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View Full Version : Maverick Philosopher on Zapffe


qcrisp
03-01-2016, 12:40 PM
I haven't seen this posted at TLO already, though it might have been. Apologies if I'm duplicating a previous post. Anyway, 'Maverick Philosopher' (Bill Vallicella) writes here about Zapffe (famous to fans of Ligotti, of course, for his prominent place in TCATHR):

http://maverickphilosopher.typepad.com/maverick_philosopher/2016/02/the-view-from-mount-zapffe.html

R.P.Dwyer
03-04-2016, 09:30 AM
I've read the "Maverick Philosopher' previously. He argues in the rigorous fashion of a analytic philosopher.

Interesting that our resident anti-natalists and pessimists haven't posted a reply in this thread.

Malone
03-06-2016, 05:55 AM
Probably because we're tired of the "ANs/pessimists are just selfish hypocrites who do nothing for anyone and weren't loved enough by their mothers, and we're so great for manning up and having kids and facing our 'responsibilities'" line that dominates here, but anyway...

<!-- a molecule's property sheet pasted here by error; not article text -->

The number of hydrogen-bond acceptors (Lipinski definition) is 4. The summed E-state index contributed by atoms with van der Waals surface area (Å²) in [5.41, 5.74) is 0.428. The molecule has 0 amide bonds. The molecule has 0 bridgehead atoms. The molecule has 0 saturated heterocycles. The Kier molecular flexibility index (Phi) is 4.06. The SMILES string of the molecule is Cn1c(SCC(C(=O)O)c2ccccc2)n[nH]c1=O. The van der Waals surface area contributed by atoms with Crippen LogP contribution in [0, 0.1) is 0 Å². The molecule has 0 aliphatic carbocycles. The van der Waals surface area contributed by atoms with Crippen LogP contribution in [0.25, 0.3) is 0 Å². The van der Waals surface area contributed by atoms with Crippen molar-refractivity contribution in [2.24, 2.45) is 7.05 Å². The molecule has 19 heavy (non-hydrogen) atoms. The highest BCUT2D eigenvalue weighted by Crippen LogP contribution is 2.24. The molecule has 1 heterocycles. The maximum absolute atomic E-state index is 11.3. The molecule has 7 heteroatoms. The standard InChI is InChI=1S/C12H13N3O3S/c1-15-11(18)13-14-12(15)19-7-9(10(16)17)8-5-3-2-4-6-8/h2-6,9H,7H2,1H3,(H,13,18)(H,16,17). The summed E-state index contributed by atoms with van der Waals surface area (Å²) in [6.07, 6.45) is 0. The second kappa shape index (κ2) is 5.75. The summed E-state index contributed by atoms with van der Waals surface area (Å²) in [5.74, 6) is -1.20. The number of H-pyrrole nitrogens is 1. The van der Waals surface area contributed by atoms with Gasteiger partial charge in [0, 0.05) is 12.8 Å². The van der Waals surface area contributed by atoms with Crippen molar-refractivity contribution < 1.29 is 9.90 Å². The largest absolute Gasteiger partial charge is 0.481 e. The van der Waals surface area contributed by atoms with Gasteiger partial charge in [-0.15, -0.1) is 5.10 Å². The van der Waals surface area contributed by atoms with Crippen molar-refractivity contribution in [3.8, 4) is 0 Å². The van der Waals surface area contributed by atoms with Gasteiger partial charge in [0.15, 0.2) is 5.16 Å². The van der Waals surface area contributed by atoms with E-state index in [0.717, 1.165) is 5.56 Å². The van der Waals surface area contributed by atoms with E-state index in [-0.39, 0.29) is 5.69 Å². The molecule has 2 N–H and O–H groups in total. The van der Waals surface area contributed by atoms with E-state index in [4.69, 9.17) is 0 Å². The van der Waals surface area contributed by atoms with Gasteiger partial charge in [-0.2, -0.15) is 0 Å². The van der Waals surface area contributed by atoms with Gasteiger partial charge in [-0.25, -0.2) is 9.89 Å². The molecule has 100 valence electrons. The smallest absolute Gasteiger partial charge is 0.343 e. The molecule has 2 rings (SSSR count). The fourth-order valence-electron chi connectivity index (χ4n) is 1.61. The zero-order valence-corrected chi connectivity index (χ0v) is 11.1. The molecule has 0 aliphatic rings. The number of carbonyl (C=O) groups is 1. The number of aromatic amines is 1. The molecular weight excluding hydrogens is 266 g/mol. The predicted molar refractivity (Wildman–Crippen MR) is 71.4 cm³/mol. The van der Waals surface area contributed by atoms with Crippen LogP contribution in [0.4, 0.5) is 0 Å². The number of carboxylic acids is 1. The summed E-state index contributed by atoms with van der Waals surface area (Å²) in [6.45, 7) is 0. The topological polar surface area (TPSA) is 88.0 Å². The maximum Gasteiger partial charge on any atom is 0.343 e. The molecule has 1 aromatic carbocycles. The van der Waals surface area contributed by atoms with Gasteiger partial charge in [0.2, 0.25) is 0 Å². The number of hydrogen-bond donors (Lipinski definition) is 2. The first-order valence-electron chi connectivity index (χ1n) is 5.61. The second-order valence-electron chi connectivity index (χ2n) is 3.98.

As regards Zapffe, there's a disconnect between his absurdism and his ethics. If you truly believe the world to be absurd and all ethics to be contingent and local then there's no more imperative to prevent pain than there is to cause it. No one has established a timeless, universal morality and no one ever will.

R.P.Dwyer
07-08-2016, 01:48 PM
I'm resurrecting this thread because I see two pessimism-related threads recently created.

I think that before anyone posts some pessimistic philosophy, they ought to deal with the arguments presented by the Maverick Philosopher first.

For example, academic philosophers specializing in epistemology take into consideration Descartes. Oh, the academic can disagree with Descartes, but he or she must explain why they disagree.

Our resident pessimists who have not dealt the Maverick Philosopher head on, is, in my opinion, not to be taken seriously.

cannibal cop
07-10-2016, 01:30 PM
Speaking from my own pessimistic or antinatalistic perspective, I do not feel compelled to join the argument here. "Human life is absurd" strikes me as a feeble statement, frivolous and essentially meaningless, and hardly worth debating.

A dog in a top hat is absurd. Life is cruel and tragic in the realest of senses, and by no means do I believe that is only true of human life.

But I am no proselytist, and do not wish to convince others to share my views. Unfortunately, Life all too often accomplishes that all by itself.